At the same time, the Congolese logic is sensible. Since the mission began, in 1999, the killing and rape and displacement have continued and the number of militias has increased, while peacekeepers have earned a reputation for cowardice. "People know [the UN] isn't here to protect them," a translator I worked with in Goma told me. "They're up to some other games."
But that may have all changed last autumn, when, to the astonishment and delight of the Congolese, UN troops risked their lives to attack the M23. Just as astonishingly, they won. In December, the group officially disarmed.
When I was in Goma in November 2012, as the M23 was invading, respect for the UN was at a nadir. Peacekeepers, ordered not to defend the city, had become known as les touristes. The homeless boys who hang out on roadsides jeered at their convoys. "MONUSCO eiyende!" they yelled—MONUSCO get out! But when I returned to Goma last October, after UN and Congolese troops had won a battle against the rebels, stories of peacekeepers fighting bravely had been circulating around town. Now the boys raised their thumbs in praise as the convoys passed.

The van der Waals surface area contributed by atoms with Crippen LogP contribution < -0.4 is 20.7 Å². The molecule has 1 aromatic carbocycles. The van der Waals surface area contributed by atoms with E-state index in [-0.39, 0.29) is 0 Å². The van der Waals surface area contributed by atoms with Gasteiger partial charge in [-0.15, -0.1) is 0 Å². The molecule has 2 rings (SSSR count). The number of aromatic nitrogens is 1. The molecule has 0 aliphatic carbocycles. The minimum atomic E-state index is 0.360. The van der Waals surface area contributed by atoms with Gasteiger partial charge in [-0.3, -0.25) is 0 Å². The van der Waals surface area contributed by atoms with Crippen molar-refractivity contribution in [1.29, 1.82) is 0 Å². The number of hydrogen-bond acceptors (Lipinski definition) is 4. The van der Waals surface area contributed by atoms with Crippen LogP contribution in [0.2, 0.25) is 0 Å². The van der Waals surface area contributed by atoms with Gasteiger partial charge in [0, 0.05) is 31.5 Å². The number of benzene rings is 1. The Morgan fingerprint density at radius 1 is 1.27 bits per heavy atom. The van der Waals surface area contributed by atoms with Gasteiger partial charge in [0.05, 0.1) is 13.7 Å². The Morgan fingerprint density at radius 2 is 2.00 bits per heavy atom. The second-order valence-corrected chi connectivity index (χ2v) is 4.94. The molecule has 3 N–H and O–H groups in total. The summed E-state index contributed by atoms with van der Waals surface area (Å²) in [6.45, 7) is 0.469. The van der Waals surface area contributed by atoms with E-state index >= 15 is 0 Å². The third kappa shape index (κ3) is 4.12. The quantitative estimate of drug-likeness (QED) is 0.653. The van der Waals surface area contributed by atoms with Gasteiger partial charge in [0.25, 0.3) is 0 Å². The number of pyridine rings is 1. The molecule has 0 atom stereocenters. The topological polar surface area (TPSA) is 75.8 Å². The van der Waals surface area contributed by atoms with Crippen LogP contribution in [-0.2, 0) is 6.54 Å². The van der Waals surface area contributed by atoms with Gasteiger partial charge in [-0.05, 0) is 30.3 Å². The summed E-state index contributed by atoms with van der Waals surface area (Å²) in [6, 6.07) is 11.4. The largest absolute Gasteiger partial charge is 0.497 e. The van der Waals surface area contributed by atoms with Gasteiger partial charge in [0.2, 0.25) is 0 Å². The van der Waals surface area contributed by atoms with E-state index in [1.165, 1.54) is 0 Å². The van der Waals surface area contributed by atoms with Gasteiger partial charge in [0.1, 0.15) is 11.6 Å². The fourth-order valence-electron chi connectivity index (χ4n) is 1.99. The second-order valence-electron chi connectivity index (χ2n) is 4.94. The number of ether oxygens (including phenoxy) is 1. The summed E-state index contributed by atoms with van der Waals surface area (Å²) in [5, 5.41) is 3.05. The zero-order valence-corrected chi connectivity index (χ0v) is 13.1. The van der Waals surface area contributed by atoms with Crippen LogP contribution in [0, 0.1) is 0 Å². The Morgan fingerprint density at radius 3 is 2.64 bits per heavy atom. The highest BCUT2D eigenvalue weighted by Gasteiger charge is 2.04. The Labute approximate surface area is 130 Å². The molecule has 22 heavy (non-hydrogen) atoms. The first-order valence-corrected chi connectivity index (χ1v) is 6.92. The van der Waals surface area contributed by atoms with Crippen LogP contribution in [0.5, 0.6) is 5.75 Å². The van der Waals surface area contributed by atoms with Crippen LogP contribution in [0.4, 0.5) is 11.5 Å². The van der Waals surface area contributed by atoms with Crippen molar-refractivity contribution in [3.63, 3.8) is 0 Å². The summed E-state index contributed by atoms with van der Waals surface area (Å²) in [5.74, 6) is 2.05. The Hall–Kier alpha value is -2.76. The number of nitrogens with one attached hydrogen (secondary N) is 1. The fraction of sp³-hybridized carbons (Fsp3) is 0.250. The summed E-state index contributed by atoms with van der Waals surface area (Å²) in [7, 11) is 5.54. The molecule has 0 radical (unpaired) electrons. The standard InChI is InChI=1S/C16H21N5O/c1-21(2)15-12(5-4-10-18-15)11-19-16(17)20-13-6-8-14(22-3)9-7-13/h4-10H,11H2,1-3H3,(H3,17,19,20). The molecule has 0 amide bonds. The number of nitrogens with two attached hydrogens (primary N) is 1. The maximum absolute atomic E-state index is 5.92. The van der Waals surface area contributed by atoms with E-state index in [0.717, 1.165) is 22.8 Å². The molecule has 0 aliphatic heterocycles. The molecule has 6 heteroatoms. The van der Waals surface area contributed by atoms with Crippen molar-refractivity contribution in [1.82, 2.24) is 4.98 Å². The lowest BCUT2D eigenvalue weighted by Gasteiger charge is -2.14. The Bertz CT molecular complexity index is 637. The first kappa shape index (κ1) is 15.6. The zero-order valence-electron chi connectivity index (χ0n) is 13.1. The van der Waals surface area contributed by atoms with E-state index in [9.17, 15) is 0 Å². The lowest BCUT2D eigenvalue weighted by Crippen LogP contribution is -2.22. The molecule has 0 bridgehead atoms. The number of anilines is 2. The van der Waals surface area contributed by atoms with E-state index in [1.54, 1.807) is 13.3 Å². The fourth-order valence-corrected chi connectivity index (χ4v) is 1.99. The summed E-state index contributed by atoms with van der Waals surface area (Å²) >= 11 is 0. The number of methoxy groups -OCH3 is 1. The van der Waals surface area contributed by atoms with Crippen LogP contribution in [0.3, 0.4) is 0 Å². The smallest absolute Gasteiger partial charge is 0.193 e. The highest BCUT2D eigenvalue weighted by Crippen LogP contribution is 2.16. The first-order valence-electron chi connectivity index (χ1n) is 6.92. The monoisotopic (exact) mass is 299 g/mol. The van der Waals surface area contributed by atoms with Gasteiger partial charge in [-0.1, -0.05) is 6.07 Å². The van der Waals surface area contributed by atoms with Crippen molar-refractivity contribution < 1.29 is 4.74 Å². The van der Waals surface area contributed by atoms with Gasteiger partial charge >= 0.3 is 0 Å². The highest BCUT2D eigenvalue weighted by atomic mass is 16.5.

What’s revolutionary about the move against the M23 is it was preemptive. The UN understands now that you have to be preemptive to protect civilians.
The offensive against the M23 was arguably the most aggressive military action the UN had undertaken in more than 50 years, since its first foray in Congo. "This is a very significant chapter in the history of the UN," Russ Feingold, President Barack Obama's special envoy for the Great Lakes and the Democratic Republic of the Congo, told me. "It has a potential use for the future that is hugely important." Alan Doss, an English diplomat who led MONUSCO from 2007 to 2010, said the offensive "crosses the Rubicon" because "while we've done these kinds of actions before, they've been reactive and short term. We haven't been sent out to defeat an armed force."